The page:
Good faith and good sense

Negotiating with the Typical Claims Adjuster

by Dan Baldyga

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How to Proceed with the Claims Adjuster: Be pleasant, but firm when negotiating with an adjuster. No matter how much in the wrong the person is that hit you, no matter how they acted at the scene of the accident, and no matter what they may have verbalized to or at you, don't take it out on the adjuster. It's not their fault if their insured is an idiot.

Always show the adjuster you are willing to negotiate in good faith and you understand the process. The first rule of bargaining is never lower your demand until the adjuster makes a counter-offer. If you lower your demand once or twice during a single negotiation contact (whether in person or during a telephone conversation) without the adjuster making a counter-offer, you have revealed to him that your initial demand is weak.

If you lower your demand wait until the adjuster makes a counter-offer before reducing your demand a second time. Think of a negotiation process as similar to selling a car or any other property. You initially ask for more than you are willing to accept and the potential buyer offers less than they're willing to pay. After some negotiations you settle on a price somewhere in the middle making both parties feel as if they got a good deal.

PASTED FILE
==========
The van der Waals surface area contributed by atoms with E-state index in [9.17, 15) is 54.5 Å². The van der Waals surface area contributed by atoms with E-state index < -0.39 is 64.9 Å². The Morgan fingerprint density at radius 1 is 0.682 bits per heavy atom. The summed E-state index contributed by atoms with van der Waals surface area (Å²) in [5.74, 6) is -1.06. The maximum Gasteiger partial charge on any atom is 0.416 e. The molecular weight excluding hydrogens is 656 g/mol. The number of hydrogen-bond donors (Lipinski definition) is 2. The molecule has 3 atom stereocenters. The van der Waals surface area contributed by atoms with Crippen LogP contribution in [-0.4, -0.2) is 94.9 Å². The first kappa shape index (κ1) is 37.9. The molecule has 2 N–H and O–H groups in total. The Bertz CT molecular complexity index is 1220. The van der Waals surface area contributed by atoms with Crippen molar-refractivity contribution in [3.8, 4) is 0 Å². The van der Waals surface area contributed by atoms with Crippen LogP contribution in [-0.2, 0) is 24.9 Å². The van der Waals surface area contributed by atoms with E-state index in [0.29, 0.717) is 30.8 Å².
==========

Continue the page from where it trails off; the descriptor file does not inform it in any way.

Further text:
Be Patient: A claim settled in haste is rarely paid its fair and full value.

The Adjusters Claim Load: The job performance of insurance adjusters is judged not only on how little of the company's money they spend in settlement. They're also expected to bring each claim they are assigned to a conclusion as soon as possible. They're under constant pressure from their superiors to settle your claim; to get rid of it and move on! The adjuster will never tell you, but the weight of their caseload comes down on your side of the scale. It is an advantage most people are never aware of.

Not an auto club member? Compare roadside assistance plans.

Disclaimer: This claim tip is intended for background information. Its only purpose is to help people understand the motor vehicle accident claim process. Neither Dan Baldyga nor The Dollar Stretcher makes no guarantee of any kind whatsoever, nor do they purport to engage in rendering any professional or legal service, nor to substitute for a lawyer, an insurance adjuster, or claims consultant, or the like. Where such professional help is desired it is the individual's responsibility to obtain it.

Before he retired Dan Baldyga was an insurance adjuster, supervisor, manager and trial assistant. Check out his book, Auto Accident Personal Injury Insurance Claim: (How To Evaluate and Settle Your Loss). Copyright (c) Daniel G. Baldyga. All Rights Reserved.

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